Risks of Bariatric Surgery
All surgical procedures carry some degree of risk,
and bariatric surgery is no exception. Weight loss surgery
is fundamentally an elective procedure, and the risks must
be carefully considered before undergoing an operation. Your
specific questions may be best addressed by your surgeon,
but some general information on risks of the procedure follows.
Bariatric surgery requires the use of general anesthesia.
This requires placement of a temporary breathing tube during
the procedure. This, in and of itself, may cause complications,
ranging from a sore throat or a chipped tooth, to death, in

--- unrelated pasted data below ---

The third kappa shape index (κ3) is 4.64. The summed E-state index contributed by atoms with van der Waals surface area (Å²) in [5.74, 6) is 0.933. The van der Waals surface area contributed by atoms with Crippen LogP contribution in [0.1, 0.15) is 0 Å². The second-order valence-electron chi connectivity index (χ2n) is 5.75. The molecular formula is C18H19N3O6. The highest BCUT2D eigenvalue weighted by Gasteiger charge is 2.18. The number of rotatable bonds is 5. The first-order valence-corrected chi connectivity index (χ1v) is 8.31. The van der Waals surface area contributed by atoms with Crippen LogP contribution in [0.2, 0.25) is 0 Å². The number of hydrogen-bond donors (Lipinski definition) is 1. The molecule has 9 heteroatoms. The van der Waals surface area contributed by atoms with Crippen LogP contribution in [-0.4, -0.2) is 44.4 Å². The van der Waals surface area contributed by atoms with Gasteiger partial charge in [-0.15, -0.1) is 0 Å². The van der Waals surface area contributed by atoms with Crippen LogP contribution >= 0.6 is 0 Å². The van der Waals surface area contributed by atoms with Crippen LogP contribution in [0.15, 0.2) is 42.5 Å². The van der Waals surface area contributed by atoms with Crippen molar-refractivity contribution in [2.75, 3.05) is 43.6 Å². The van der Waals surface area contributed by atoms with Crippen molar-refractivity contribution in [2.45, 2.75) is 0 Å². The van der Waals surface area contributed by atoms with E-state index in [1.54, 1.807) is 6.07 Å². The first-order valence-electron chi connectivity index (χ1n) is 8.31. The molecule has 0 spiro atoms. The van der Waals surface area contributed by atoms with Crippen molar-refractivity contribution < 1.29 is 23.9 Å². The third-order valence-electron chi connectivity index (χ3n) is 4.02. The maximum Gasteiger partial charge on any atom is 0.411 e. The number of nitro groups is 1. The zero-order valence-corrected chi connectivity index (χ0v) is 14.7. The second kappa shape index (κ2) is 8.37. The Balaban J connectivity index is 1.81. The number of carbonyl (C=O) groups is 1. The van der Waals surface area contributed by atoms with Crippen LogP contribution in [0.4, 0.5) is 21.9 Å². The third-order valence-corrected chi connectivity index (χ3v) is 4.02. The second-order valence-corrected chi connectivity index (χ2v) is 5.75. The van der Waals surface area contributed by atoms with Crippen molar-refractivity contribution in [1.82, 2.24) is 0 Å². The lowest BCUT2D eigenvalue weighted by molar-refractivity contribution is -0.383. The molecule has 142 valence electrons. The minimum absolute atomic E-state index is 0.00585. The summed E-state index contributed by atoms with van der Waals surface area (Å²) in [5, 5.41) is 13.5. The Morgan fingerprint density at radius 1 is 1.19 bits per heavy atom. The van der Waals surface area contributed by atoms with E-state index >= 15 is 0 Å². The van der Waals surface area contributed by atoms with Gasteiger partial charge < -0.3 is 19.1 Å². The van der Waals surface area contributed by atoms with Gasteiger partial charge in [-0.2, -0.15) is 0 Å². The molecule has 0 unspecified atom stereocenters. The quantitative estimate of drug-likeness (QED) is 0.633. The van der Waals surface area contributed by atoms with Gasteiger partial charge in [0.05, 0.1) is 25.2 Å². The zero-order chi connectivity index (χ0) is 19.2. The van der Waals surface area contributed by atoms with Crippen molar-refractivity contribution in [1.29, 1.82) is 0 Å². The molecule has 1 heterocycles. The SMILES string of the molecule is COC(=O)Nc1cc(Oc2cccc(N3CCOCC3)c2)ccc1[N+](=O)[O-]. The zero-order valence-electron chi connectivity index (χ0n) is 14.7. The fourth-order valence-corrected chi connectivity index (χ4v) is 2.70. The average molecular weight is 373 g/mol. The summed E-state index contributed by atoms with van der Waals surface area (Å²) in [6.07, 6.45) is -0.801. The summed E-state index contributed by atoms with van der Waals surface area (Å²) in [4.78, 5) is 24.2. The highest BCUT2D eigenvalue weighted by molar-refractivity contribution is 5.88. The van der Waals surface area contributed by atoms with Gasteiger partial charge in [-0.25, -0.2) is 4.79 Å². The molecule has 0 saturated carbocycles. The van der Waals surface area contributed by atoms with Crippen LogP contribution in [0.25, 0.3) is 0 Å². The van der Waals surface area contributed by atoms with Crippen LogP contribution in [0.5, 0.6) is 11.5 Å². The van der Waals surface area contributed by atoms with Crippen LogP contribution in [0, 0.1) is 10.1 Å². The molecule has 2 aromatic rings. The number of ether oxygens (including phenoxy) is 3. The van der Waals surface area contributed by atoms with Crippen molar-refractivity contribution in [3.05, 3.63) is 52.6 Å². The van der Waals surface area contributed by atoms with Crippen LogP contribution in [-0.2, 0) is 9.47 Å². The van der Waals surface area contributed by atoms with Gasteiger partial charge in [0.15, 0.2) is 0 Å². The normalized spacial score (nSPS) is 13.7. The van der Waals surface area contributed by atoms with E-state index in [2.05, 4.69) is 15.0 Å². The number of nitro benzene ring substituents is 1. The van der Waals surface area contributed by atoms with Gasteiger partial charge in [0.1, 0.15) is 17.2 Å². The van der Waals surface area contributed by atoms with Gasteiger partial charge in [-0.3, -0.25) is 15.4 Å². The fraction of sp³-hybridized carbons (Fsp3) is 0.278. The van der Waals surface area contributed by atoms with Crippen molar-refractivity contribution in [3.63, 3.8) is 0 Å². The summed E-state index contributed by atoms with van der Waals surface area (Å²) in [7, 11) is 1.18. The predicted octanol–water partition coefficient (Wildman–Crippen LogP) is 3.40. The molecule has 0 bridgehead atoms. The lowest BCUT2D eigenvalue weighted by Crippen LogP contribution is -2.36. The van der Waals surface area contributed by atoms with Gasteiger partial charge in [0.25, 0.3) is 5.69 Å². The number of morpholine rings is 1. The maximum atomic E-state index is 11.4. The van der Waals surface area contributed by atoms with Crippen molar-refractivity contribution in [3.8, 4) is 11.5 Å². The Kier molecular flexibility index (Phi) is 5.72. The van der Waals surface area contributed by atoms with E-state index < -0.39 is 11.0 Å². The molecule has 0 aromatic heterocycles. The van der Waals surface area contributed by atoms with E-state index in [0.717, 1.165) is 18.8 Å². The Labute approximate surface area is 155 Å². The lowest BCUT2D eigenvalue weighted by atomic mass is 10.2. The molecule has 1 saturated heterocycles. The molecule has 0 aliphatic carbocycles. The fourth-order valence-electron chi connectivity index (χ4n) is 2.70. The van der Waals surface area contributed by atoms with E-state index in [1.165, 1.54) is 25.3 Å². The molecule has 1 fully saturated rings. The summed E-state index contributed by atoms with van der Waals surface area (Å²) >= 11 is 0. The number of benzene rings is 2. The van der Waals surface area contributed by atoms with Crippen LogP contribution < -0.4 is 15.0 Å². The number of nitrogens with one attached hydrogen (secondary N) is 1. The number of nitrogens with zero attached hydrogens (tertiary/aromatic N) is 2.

The overall rate of complications in bariatric surgery is
between 5 and 10 percent, with most of these complications
being minor. More common complications include wound infections
and atelectasis, a condition where the smallest portions of
the lung remained closed. Ultimately, atelectasis may lead
to pneumonia. Additionally, the stress of bariatric surgery
may worsen heart problems in surgical patients. Some patients
develop blood clots in their legs, known as deep venous thrombosis
(DVTs). Finally, any new intestinal connection that is created
may not heal well, resulting in a leak.
Any of these complications may occur in an operation, some
people are at higher risk for complications than others. Please
consult your doctor for more information.